The problem with state-of-the-art digital imaging technology is that it is expensive; much more costly than comparative silver halide products. Sceptics believe that there is no chance of digital en-prints ever being cheap enough to be adopted as an alternative to high street mini-labs.
They are wrong, of course. To prove it, Fargo Electronics Incorporated has firmly hammered the first nails into the mini-lab coffin by introducing an incredible breakthrough in low-cost photographic quality printers: the FotoFUN. The list price is just under £350 and the street price may well be under £300.
Fargo are already firmly established as manufacturers of low-cost high quality digital printers. The PrimeraPRO is an A4 printer with 600 x 300 dpi resolution, while the Pictura 310 prints A3 with bleeds at 300 x 300 dpi. Both these printers can print either dye sublimation, for quality, or thermal wax, for speed and economy. They are relatively inexpensive, due in part to images being rasterised in the computer instead of in the printer. A new version of the Pictura, the 310e, includes Adobe PostScript level 2 and auto-switching between Macintosh and Windows. Colour management from Candela and Apple ColorSync 2.0 profiles are also included.
FotoFUN's footprint is only 24 x 19cm (9.5 x 7.5 inches), with a height of 11cm (4.25 inches) and a weight of about 3kg (7 lbs). The name FotoFUN perhaps gives the impression that the printer is a low resolution low quality tradeoff for domestic use. Don't you believe it. This 203 dpi 24-bit printer is no toy. Right from the first print we got superb photographic quality prints in beautiful colour, good enough to challenge the best dye sublimation printers from other manufacturers. The printer lays down a clear overlay to protect against the harmful effects of UV, fingerprints and offsetting from PVC sleeves. Maximum print size is 4 x 6 inch borderless en-print but this is the only limitation. FotoFUN is also available as the FotoPRO; the same printer but with Apple ColorSync, Microsoft Inter Color Manager (ICM) or Fargo's own FargoColor by Candela.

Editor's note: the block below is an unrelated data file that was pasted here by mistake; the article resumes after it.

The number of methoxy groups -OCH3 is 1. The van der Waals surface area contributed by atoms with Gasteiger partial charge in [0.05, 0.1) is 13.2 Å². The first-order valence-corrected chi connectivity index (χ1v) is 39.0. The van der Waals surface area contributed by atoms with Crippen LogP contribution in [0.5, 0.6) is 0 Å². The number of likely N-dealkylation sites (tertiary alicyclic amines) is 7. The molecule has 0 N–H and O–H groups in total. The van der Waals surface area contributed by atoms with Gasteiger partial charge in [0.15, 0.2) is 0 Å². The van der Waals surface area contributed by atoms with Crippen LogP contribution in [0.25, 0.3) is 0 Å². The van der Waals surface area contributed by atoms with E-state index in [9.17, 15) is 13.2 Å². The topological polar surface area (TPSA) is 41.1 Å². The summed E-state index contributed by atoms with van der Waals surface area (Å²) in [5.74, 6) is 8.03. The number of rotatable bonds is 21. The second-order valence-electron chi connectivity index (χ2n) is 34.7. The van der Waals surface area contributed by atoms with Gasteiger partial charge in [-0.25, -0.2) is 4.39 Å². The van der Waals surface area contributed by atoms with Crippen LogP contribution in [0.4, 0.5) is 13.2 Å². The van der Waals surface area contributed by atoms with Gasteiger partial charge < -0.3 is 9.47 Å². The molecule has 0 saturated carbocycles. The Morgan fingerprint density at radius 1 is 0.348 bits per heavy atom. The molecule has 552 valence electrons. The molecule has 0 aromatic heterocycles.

Consumables are available in 36 print packs, consisting of ribbon and paper. A standard kit costs £39; just over £1 per print. A version with 'Post Card' printed on the back costs £43, though the weight of the paper is hardly thick or stiff enough to withstand the rigours of the post. Print paper is 4 inches wide and, although it can be printed edge to edge across its narrower dimension, it is 1.7 inches longer than the printed area. This allows the print to be held in precise register inside the printer during each of the successive yellow, magenta and cyan printing passes. These two borders need to be trimmed off to give a completely borderless print.
Prints without the protective coating layer may be offset onto drinking mugs. A basic FotoMUG kit of four mugs, clamp, tape and instructions costs £39, with refills costing £32 for four or £63 for twelve mugs. Other fun applications such as stickers and badges are possible. Printing onto 2-mil adhesive vinyl enables mock-ups of bottle labels and new package designs to be produced easily and inexpensively.
Consumables are a little on the expensive side, though they do not compare too badly with the cost of instant film or 4 x 6 inch re-prints from Boots (60 pence each). Of course you can add text to your images before printing; something that is virtually impossible with traditional photographic prints. It would be easy to produce your own photographic Christmas cards or a one-off greetings card for a birthday or other special occasion.